Parallel wiring simply means that there are multiple paths for the current to travel. Typically, each resistive device will have its own direct path to the voltage source. As you add more devices in parallel, the total circuit resistance goes down and the current increases. We can determine the circuit resistance with the formula: 

1/R(total) = 1/R(first device) + 1/R(second device) + 1/R(third device) … 

It may seem a little complicated, but just remember that as you add more devices in parallel, the resistance decreases and the current increases. 

Basic Electrical Theory: Electric Circuit

An electric circuit provides a path for the current to flow to a from a point. The electric current always flows from positive to negative, and takes the path with the least resistance.

An example of this is often seen when someone is working without wearing properly insulated footwear. The worker will experience an electrical shock, because the body offers a path towards the ground with very low resistance.

This means the body has become part of the circuit.

Faraday's Law and Electromotive Force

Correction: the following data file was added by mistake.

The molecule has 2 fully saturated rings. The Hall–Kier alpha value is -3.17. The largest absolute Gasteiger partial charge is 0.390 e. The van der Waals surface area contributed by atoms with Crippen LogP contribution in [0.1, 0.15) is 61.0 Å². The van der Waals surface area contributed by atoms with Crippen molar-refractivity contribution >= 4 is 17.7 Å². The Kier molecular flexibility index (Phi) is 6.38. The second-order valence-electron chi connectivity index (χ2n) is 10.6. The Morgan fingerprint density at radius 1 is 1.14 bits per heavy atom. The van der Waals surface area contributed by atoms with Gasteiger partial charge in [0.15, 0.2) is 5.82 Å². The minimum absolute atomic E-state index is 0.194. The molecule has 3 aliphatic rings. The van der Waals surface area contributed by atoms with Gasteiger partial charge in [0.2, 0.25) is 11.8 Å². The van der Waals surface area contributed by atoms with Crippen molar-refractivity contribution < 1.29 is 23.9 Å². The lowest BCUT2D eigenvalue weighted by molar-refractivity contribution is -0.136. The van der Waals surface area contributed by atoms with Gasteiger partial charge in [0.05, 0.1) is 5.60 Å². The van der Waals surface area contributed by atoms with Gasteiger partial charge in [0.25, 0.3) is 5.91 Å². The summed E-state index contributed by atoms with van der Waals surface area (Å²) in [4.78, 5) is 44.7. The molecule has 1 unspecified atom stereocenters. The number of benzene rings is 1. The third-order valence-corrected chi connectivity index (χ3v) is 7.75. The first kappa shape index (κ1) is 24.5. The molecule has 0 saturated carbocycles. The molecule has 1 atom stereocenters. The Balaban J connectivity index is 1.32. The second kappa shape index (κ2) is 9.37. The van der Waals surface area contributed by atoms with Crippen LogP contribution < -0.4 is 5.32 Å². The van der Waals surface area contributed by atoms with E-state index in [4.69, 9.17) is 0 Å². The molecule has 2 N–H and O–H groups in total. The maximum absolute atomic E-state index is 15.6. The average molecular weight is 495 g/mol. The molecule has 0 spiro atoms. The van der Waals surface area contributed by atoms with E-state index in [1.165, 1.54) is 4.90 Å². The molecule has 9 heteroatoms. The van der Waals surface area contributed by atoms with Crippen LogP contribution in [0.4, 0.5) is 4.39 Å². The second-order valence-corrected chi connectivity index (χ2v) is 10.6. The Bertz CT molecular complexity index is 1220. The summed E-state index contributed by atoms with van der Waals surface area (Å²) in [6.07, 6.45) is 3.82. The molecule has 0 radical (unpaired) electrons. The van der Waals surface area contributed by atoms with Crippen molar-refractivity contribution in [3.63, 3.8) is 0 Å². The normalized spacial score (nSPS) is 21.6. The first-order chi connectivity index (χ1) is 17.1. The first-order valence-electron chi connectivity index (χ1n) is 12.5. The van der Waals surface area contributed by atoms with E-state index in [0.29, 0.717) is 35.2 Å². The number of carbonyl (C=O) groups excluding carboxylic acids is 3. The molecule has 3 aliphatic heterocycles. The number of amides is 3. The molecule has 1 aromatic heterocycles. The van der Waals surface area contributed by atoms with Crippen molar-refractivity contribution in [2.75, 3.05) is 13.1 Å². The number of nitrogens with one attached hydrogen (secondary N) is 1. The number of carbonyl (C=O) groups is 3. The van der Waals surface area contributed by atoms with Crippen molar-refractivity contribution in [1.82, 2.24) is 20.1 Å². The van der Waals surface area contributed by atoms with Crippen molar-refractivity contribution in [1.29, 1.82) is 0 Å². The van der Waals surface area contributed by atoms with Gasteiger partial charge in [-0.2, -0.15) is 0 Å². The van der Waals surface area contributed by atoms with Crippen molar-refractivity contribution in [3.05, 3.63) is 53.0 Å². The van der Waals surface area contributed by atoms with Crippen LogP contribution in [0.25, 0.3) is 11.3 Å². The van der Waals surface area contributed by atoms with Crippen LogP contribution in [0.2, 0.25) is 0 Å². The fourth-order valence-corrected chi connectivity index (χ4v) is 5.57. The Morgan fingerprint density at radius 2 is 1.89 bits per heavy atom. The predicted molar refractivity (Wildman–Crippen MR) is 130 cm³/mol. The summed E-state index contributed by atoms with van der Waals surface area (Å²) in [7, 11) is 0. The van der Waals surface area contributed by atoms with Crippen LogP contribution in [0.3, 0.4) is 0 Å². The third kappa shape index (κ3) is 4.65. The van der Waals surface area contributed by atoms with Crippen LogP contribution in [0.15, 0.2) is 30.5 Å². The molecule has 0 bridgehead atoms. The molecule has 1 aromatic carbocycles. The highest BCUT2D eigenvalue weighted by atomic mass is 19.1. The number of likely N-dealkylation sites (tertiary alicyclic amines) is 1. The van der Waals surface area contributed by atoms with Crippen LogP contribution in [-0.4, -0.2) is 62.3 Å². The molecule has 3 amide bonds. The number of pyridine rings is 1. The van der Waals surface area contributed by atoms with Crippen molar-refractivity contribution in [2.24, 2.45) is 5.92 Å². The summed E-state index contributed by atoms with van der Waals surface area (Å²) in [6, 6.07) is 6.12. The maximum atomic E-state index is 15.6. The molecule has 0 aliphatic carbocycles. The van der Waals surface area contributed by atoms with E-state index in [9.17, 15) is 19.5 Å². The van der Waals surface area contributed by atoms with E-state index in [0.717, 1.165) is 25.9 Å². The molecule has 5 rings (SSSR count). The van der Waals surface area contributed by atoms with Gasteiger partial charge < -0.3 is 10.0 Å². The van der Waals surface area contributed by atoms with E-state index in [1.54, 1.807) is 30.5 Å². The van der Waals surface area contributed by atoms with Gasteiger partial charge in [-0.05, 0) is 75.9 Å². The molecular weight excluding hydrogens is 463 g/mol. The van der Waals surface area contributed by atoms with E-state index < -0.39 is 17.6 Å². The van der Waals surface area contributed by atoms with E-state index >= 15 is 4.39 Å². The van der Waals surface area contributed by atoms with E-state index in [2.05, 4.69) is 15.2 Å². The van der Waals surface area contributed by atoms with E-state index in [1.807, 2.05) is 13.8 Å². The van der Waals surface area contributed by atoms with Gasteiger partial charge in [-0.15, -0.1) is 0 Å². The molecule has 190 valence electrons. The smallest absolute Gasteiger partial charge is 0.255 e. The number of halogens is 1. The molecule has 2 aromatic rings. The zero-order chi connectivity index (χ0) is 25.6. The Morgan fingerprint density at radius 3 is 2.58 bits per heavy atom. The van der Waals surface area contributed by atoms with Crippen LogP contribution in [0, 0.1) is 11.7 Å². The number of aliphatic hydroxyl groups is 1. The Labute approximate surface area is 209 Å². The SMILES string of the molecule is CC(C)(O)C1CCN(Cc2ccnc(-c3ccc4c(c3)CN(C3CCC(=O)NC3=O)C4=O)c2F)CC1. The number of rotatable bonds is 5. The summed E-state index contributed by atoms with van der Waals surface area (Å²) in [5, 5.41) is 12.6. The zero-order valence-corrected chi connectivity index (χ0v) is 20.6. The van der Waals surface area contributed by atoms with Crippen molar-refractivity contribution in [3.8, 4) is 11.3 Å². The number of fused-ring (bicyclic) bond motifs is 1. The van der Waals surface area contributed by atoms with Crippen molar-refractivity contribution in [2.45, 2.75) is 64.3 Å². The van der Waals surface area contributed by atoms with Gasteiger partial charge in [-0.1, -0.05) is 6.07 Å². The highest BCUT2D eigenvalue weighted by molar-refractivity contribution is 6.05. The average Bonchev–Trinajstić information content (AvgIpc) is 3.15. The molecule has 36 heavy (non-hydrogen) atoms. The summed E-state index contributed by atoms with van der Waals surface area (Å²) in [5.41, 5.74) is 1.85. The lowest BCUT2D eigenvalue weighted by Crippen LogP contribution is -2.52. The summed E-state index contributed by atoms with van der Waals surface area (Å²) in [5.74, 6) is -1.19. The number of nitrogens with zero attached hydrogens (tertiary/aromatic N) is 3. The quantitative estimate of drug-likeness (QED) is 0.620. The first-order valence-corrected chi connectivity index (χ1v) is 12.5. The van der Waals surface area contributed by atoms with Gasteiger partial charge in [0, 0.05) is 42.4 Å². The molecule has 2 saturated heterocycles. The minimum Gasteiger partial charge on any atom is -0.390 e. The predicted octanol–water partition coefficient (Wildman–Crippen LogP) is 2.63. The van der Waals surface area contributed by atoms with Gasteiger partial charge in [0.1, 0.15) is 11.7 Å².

The e.m.f. (electromotive force) is voltage generated by a source of energy, or by varying the magnetic field, as discovered by Faraday.

Faraday’s Law was developed when he showed that a conductor placed within a magnetic field with time variations, electric current would be induced.

The name – electromotive force – implies this is a force, when in fact the e.m.f. is the energy or potential per unit of charge. This potential is measured in volts.

What is a Transistor?

A transistor is mainly used as either an amplifier or a switch. The transistor is made of semiconductor material, and is an important part of the circuit.

The device has three terminals (base, collector and emitter), one of which is used to turn the transistor ON or OFF. Inside there are two junctions of semiconductors.

Beyond the Basics: Further Reading

These are the electrical quantities used to describe basic electrical theory. You will find them in all electrical systems.

Some systems may be more complicated and complex, while others might be very simple, but every one will contain these quantities.